Australia – in Asia?

A persistent question, with unfortunate (geo-)political overtones, is whether Australia can be conceptualised as part of “Asia”, as opposed to more circumscribed “Australasia”, or the very broad “Asia-Pacific” (including all Pacific / Rim countries, including the Americas).
This has practical importance for my 21-chapter book forthcoming with Brill, co-edited with Julien Chaisse on “International Investment Treaties and Arbitration Across Asia“. We decided to include a chapter on Australia and New Zealand as a potential “collective middle power” that may influence the trajectory of international investment (treaty) law in the region.
The issue had earlier cropped up in the CUP book on “Independent Directors in Asia“, co-edited with Harald Baum and Dan Puchniak (and with enormous input also from Souichirou Kozuka), which is finally now in the type-set page proof stage and so should be published by November 2017. My chapter with Fady Aoun comparing Australian developments, which influenced Hong Kong in key respects with further ramification, ended up being placed after country studies in Asia (in the narrow or traditional sense) in the “Alternative Perspectives and Conclusions” part of the book. Below I reproduce [and lightly update] my memo of January 2015 arguing why it makes sense to consider Australia as part of Asia, especially for projects such as these.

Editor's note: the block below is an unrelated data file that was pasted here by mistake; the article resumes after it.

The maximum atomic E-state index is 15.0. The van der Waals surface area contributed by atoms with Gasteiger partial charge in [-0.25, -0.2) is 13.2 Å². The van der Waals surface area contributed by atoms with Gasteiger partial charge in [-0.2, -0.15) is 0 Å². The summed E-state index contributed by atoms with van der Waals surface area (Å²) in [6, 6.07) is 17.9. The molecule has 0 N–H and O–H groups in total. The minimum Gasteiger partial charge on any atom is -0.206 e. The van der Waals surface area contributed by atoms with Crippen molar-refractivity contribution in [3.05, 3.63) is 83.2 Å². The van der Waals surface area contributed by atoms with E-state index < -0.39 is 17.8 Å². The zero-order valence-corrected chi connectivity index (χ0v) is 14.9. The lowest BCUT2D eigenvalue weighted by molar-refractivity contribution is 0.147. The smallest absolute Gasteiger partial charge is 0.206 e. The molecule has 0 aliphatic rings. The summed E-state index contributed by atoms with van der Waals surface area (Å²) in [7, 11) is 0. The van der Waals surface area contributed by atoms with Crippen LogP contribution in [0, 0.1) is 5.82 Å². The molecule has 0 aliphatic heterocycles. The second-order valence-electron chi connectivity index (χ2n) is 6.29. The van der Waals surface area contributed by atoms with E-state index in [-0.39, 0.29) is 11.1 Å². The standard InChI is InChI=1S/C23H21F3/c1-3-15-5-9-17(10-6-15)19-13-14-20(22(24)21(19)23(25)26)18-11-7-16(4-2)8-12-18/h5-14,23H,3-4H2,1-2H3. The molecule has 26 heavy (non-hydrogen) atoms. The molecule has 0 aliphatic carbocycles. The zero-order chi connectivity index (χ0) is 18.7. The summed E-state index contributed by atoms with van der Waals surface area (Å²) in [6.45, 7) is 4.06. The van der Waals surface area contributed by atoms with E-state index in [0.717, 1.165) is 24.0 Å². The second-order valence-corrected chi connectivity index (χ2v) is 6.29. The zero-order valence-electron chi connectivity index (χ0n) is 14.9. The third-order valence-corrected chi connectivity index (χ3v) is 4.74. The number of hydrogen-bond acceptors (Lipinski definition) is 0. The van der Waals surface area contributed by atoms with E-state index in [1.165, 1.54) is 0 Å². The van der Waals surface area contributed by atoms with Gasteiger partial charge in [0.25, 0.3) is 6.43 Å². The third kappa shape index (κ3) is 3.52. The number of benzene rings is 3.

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Reforming Product Safety Law: Good and Bad News from the Australian Consumer Law Review

Written by: Luke Nottage and Catherine Niven
In 2008, as consumer confidence in Australia took a big hit from the Global Financial Crisis, the Productivity Commission published a report advising the federal Treasurer to lead a belated “re-harmonisation” of consumer protection law. The State and Territory governments agreed to enact substantive provisions mirroring those legislated by the federal Government, thus creating a uniform “Australian Consumer Law” (ACL) in force nation-wide from 2011.
This reform project was mainly “sold” as saving transaction costs for businesses domestically, but also in their dealings with overseas markets that have also been “trading up” to higher standards of consumer protection law (including now ASEAN). As such, for example, all Australian jurisdictions introduced general provisions voiding unfair contract terms along the model adopted by the European Union (EU) in 1993, following the lead of Victoria in 2003. More directly impacting on consumer product safety, the ACL added a novel reporting requirement that suppliers notify the Australian Competition and Consumer Commission (ACCC) about serious product-related accidents, introduced already in 2001 by the EU – albeit in more expansive form.
In addition, the Australian governments also agreed to review the operation of the ACL after five years. In March 2017, with little fanfare, officials in “Consumer Affairs Australia and New Zealand” (CAANZ) released a Final Report including recommendations for ACL reform. They include mixed blessings for enhancing consumer safety law.

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